Social Research Glossary A B C D E F G H I J K L M N O P Q R S T U V W X Y Z Home
Citation reference: Harvey, L., 201220, Social Research Glossary, Quality Research International, http://www.qualityresearchinternational.com/socialresearch/ This is a dynamic glossary and the author would welcome any email suggestions for additions or amendments.

A fastpaced novel of conjecture and surprises 
_________________________________________________________________
Confidence interval
A confidence interval (or confidence limits) refers to a range of values within which a particular population parameter (e.g. mean, standard deviation, etc.) has a specified probability of lying, as estimated from sample data.
Confidence intervals are determined from statistical sampling theory; see significance testing.
For example, using the characteristics of the normal distribution we can say with 95% level of confidence that any population value lies within the range of approx. 2 standard erorrs in either direction from our sample estimate.
Easton and McColl (undated) in Statistics Glossary state
Confidence Interval: A confidence interval gives an estimated range of values which is likely to include an unknown population parameter, the estimated range being calculated from a given set of sample data. If independent samples are taken repeatedly from the same population, and a confidence interval calculated for each sample, then a certain percentage (confidence level) of the intervals will include the unknown population parameter. Confidence intervals are usually calculated so that this percentage is 95%, but we can produce 90%, 99%, 99.9% (or whatever) confidence intervals for the unknown parameter.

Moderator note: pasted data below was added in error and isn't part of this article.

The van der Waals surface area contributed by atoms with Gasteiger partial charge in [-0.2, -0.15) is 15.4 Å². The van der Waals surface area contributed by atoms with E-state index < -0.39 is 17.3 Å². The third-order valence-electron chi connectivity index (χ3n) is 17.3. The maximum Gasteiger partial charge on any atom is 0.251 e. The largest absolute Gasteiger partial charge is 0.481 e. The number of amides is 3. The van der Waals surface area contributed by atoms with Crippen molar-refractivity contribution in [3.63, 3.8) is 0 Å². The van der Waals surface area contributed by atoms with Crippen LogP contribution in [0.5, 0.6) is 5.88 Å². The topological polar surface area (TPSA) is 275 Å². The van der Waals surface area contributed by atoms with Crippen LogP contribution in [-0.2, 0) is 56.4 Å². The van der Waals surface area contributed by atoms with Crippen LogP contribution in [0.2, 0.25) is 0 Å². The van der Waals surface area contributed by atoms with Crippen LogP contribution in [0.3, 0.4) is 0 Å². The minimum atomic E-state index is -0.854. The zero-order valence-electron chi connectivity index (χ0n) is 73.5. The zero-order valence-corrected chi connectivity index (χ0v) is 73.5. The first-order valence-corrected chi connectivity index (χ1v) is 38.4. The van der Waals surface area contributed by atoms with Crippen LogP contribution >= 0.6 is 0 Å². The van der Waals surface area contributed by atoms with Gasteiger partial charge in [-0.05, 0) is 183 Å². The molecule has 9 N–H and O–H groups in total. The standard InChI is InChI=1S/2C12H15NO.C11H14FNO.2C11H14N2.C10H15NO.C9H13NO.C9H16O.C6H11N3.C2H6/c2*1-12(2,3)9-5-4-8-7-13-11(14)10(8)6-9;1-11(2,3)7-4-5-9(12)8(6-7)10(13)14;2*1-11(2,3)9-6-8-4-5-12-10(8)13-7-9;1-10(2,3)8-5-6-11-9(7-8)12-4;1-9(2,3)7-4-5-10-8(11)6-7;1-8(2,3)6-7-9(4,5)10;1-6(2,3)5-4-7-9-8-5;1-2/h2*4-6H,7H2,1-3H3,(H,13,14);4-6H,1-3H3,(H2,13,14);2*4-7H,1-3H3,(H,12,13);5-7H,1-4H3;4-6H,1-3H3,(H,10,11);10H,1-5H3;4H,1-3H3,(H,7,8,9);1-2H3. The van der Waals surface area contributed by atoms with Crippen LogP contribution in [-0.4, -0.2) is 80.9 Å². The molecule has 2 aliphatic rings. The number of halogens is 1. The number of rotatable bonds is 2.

The width of the confidence interval gives us some idea about how uncertain we are about the unknown parameter (see precision). A very wide interval may indicate that more data should be collected before anything very definite can be said about the parameter.
Confidence intervals are more informative than the simple results of hypothesis tests (where we decide "reject H0" or "don't reject H0") since they provide a range of plausible values for the unknown parameter.
Confidence Limits: Confidence limits are the lower and upper boundaries / values of a confidence interval, that is, the values which define the range of a confidence interval.
The upper and lower bounds of a 95% confidence interval are the 95% confidence limits. These limits may be taken for other confidence levels, for example, 90%, 99%, 99.9%.
A confidence interval (CI) expresses the precision of an estimate and is often presented alongside the results of a study (usually the 95% confidence interval). The CI shows the range within which we're confident that the true result from a population will lie 95% of the time. The narrower the interval, the more precise the estimate. There's bound to be some uncertainty in estimates because studies are conducted on samples and not entire populations.
By convention, 95% certainty is considered high enough for researchers to draw conclusions that can be generalised from samples to populations. If we're comparing 2 groups using relative measures, such as relative risks or odds ratios, and see that the 95% CI includes the value of one in its range, we can say there's no difference between the groups.
This confidence interval tells us that, at least some of the time, the ratio of effects between the groups is one. Similarly, if an absolute measure of effect, such as a difference in means between groups, has a 95% CI that includes 0 in its range, we can conclude there's no difference between the groups.
See also
NHS, undated,
A B C D E F G H I J K L M N O P Q R S T U V W X Y Z Home